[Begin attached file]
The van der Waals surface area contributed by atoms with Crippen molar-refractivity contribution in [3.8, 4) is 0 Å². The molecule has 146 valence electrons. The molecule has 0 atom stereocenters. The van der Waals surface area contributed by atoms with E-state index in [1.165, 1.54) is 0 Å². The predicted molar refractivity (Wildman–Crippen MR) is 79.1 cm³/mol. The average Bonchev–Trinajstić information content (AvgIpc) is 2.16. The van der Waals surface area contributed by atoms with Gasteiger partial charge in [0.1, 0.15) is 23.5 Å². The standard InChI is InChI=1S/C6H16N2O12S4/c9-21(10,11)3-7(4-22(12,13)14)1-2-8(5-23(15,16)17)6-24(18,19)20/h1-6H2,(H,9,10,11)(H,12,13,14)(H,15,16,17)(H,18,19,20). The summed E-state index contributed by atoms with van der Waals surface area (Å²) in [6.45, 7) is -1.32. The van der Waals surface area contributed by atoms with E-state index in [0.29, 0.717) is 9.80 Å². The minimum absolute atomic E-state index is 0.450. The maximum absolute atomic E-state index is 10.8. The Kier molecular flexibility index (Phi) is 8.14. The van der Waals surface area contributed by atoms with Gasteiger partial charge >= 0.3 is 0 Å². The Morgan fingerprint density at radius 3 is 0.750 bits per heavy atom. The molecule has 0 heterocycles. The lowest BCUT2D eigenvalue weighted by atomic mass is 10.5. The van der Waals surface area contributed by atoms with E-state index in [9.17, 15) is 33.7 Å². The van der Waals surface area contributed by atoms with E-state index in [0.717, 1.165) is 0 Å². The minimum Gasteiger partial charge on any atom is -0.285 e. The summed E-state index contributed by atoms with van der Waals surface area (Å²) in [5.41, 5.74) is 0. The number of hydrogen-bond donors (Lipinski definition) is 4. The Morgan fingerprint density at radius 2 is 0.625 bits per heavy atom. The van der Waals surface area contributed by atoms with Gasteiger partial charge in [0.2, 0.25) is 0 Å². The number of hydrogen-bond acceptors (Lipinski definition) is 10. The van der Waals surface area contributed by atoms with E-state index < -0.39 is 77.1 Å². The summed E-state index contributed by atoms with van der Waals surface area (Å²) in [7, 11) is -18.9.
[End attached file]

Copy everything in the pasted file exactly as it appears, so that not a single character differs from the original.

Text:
The van der Waals surface area contributed by atoms with Crippen molar-refractivity contribution in [3.8, 4) is 0 Å². The molecule has 146 valence electrons. The molecule has 0 atom stereocenters. The van der Waals surface area contributed by atoms with E-state index in [1.165, 1.54) is 0 Å². The predicted molar refractivity (Wildman–Crippen MR) is 79.1 cm³/mol. The average Bonchev–Trinajstić information content (AvgIpc) is 2.16. The van der Waals surface area contributed by atoms with Gasteiger partial charge in [0.1, 0.15) is 23.5 Å². The standard InChI is InChI=1S/C6H16N2O12S4/c9-21(10,11)3-7(4-22(12,13)14)1-2-8(5-23(15,16)17)6-24(18,19)20/h1-6H2,(H,9,10,11)(H,12,13,14)(H,15,16,17)(H,18,19,20). The summed E-state index contributed by atoms with van der Waals surface area (Å²) in [6.45, 7) is -1.32. The van der Waals surface area contributed by atoms with E-state index in [0.29, 0.717) is 9.80 Å². The minimum absolute atomic E-state index is 0.450. The maximum absolute atomic E-state index is 10.8. The Kier molecular flexibility index (Phi) is 8.14. The van der Waals surface area contributed by atoms with Gasteiger partial charge >= 0.3 is 0 Å². The Morgan fingerprint density at radius 3 is 0.750 bits per heavy atom. The molecule has 0 heterocycles. The lowest BCUT2D eigenvalue weighted by atomic mass is 10.5. The van der Waals surface area contributed by atoms with E-state index in [9.17, 15) is 33.7 Å². The van der Waals surface area contributed by atoms with E-state index in [0.717, 1.165) is 0 Å². The minimum Gasteiger partial charge on any atom is -0.285 e. The summed E-state index contributed by atoms with van der Waals surface area (Å²) in [5.41, 5.74) is 0. The number of hydrogen-bond donors (Lipinski definition) is 4. The Morgan fingerprint density at radius 2 is 0.625 bits per heavy atom. The van der Waals surface area contributed by atoms with Gasteiger partial charge in [0.2, 0.25) is 0 Å². The number of hydrogen-bond acceptors (Lipinski definition) is 10. The van der Waals surface area contributed by atoms with E-state index < -0.39 is 77.1 Å². The summed E-state index contributed by atoms with van der Waals surface area (Å²) in [7, 11) is -18.9.